Pictures in the Square

Cruising the Square: The Window Shop restaurant in the 1950s
Cruising the Square: Chess master Murray Turnbull ’71 takes on an opponent at 1983 rates
Cruising the Square: Brattle Theatre-goers await <i>Breathless</i> in 1967
Cruising the Square: A summer crowd watches a street performer in 1987.
Cruising the Square: Boylston (now John F. Kennedy) Street in 1963.
Harvard Square historian Mo Lotman

Test your knowledge with our Harvard Square history quiz [extra:26645], and enter to win a copy of Mo Lotman's new book. Contest ends November 30, 2009.

There was once a quirky pizza joint called Ruggles that made pizza with cheddar instead of mozzarella—an interesting if not compelling culinary proposition. Years ago—many years ago—Ruggles occupied a small storefront on Mass. Ave. in the heart of Harvard Square. “I have a memory of sitting in Ruggles and watching people go by on the sidewalk outside the window,” says Mo Lotman, author of the new book Harvard Square: An Illustrated History Since 1950 (www.harvardsquarebook.com). “One day I wondered, what ever happened to that place? That little spot is no longer there. You can’t look out the window and see people anymore.”

Indeed you cannot. A branch of a chain drugstore, CVS, now does business in the space that was Ruggles. But Lotman’s moment of reminiscence and wondering started a process that led him to write, design, and undertake the prodigious research that went into Harvard Square, a photographic panoply of Square vistas and landmarks from the last half-century-plus. The coffee-table book is both cornucopia and palimpsest. The beloved businesses are all here: second-hand bookshops, cafés, cafeterias, delis and restaurants; folk-music clubs, stereo stores, haberdasheries, bars, bakeries, boîtes, bicycle shops and newsstands; movie houses, tobacconists, and, at one time, five gas stations.

The book is filled with long-gone venues like Design Research, Pangloss Bookshop, Krackerjack’s, and Elsie’s (now the site of a Bank of America ATM kiosk). The street musicians, chess masters, and protestors are all here, too. Older readers may mist up with nostalgia for an earthier, more bohemian, and more engaging Square. Younger ones will find layers of unsuspected history beneath today’s cityscape, learning that the Boloco burrito-chain outlet was once Saks Fifth Avenue, and that Kinko’s Copies formerly housed a dark, underground, sangria-soaked music club called The Idler. The book, filled with mini-essays, reads like a series of short magazine sidebars. In addition to Lotman’s main text, the likes of William S. Weld ’66, J.D. ’70, Tom Rush ’63, and the late John Updike ’54, Litt.D. ’92, contributed reminiscences.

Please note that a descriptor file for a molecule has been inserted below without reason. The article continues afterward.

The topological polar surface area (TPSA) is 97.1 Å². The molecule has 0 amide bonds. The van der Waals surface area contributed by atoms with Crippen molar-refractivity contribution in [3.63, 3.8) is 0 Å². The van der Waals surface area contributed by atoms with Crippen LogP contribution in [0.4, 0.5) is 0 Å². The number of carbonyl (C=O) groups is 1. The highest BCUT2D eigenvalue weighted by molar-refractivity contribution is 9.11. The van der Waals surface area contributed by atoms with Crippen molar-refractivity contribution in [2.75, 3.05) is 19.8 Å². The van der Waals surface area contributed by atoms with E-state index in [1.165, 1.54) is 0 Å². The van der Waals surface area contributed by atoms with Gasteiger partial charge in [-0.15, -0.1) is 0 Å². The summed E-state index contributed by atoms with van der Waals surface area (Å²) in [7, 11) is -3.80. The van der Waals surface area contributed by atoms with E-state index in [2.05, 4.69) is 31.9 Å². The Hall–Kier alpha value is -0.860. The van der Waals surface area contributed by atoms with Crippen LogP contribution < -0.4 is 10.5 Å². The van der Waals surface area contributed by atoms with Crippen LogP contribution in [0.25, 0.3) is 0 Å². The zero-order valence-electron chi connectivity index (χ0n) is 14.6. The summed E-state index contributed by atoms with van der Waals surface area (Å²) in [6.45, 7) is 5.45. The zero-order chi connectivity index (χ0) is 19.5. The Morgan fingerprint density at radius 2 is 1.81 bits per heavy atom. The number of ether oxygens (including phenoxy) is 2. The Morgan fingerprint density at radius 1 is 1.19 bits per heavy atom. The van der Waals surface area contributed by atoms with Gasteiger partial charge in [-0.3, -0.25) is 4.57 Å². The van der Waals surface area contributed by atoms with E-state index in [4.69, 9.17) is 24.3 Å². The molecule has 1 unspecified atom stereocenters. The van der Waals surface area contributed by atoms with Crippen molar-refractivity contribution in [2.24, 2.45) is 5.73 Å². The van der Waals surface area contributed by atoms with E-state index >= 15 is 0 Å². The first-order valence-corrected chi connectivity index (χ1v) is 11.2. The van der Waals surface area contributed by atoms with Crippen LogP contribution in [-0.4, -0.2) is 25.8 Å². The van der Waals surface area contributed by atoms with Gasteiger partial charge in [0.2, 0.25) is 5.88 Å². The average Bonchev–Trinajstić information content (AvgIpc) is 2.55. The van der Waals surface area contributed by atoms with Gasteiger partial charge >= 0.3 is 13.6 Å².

Lotman moved to Boston in 1991 after college at the University of Michigan. The book “was built from my love for Harvard Square and my desire to learn about its history,” he explains. “I had always loved the feel and scale of it.” He has been around long enough to witness some sea changes. In warm weather, “the night street scene is completely different than it used to be,” he says. “The Mardi Gras feel, with the street performers everywhere, is no longer there—a hundred or 200 people used to gather around one performer.

“The counterculture in Harvard Square is a whisper of what it once was, but there is no reason the Square must always be the seat of radical activism,” he continues. “So many people are down on the Square nowadays—if they’ve lived here a long time, they say it’s a shadow of what it used to be. I understand why they say that, but I don’t share the bleak outlook. A lot of independent boutiques have sprung up in the last few years—locally owned places with young owners, sometimes even replacing chains. There’s a tendency to look at what you’ve lost, and not at what’s still here."

Read more articles by: Craig Lambert

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